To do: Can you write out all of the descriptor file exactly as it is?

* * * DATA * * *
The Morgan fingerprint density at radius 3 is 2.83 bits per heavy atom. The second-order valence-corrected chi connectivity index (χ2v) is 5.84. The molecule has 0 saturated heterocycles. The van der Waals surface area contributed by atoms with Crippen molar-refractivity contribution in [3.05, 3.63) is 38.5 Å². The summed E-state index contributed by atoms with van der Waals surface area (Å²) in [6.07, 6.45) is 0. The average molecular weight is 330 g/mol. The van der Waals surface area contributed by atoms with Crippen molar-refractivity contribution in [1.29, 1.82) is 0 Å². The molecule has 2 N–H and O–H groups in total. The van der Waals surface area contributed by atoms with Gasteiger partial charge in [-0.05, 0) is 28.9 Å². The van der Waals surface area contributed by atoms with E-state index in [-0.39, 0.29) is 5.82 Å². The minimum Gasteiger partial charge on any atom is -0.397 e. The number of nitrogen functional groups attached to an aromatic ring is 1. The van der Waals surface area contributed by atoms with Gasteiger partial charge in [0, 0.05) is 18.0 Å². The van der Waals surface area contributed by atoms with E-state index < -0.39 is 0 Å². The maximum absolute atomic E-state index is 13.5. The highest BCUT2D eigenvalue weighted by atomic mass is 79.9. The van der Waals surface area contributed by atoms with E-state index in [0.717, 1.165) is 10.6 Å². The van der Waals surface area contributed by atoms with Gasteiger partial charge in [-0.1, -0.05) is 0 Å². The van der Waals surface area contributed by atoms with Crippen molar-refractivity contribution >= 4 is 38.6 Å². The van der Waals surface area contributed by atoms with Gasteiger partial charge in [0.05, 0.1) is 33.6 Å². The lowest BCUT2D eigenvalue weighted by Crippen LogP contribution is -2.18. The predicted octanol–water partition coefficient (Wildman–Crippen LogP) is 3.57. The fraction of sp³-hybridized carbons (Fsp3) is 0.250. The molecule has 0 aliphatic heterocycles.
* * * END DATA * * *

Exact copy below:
The Morgan fingerprint density at radius 3 is 2.83 bits per heavy atom. The second-order valence-corrected chi connectivity index (χ2v) is 5.84. The molecule has 0 saturated heterocycles. The van der Waals surface area contributed by atoms with Crippen molar-refractivity contribution in [3.05, 3.63) is 38.5 Å². The summed E-state index contributed by atoms with van der Waals surface area (Å²) in [6.07, 6.45) is 0. The average molecular weight is 330 g/mol. The van der Waals surface area contributed by atoms with Crippen molar-refractivity contribution in [1.29, 1.82) is 0 Å². The molecule has 2 N–H and O–H groups in total. The van der Waals surface area contributed by atoms with Gasteiger partial charge in [-0.05, 0) is 28.9 Å². The van der Waals surface area contributed by atoms with E-state index in [-0.39, 0.29) is 5.82 Å². The minimum Gasteiger partial charge on any atom is -0.397 e. The number of nitrogen functional groups attached to an aromatic ring is 1. The van der Waals surface area contributed by atoms with Gasteiger partial charge in [0, 0.05) is 18.0 Å². The van der Waals surface area contributed by atoms with E-state index < -0.39 is 0 Å². The maximum absolute atomic E-state index is 13.5. The highest BCUT2D eigenvalue weighted by atomic mass is 79.9. The van der Waals surface area contributed by atoms with E-state index in [0.717, 1.165) is 10.6 Å². The van der Waals surface area contributed by atoms with Gasteiger partial charge in [-0.1, -0.05) is 0 Å². The van der Waals surface area contributed by atoms with Crippen molar-refractivity contribution >= 4 is 38.6 Å². The van der Waals surface area contributed by atoms with Gasteiger partial charge in [0.05, 0.1) is 33.6 Å². The lowest BCUT2D eigenvalue weighted by Crippen LogP contribution is -2.18. The predicted octanol–water partition coefficient (Wildman–Crippen LogP) is 3.57. The fraction of sp³-hybridized carbons (Fsp3) is 0.250. The molecule has 0 aliphatic heterocycles.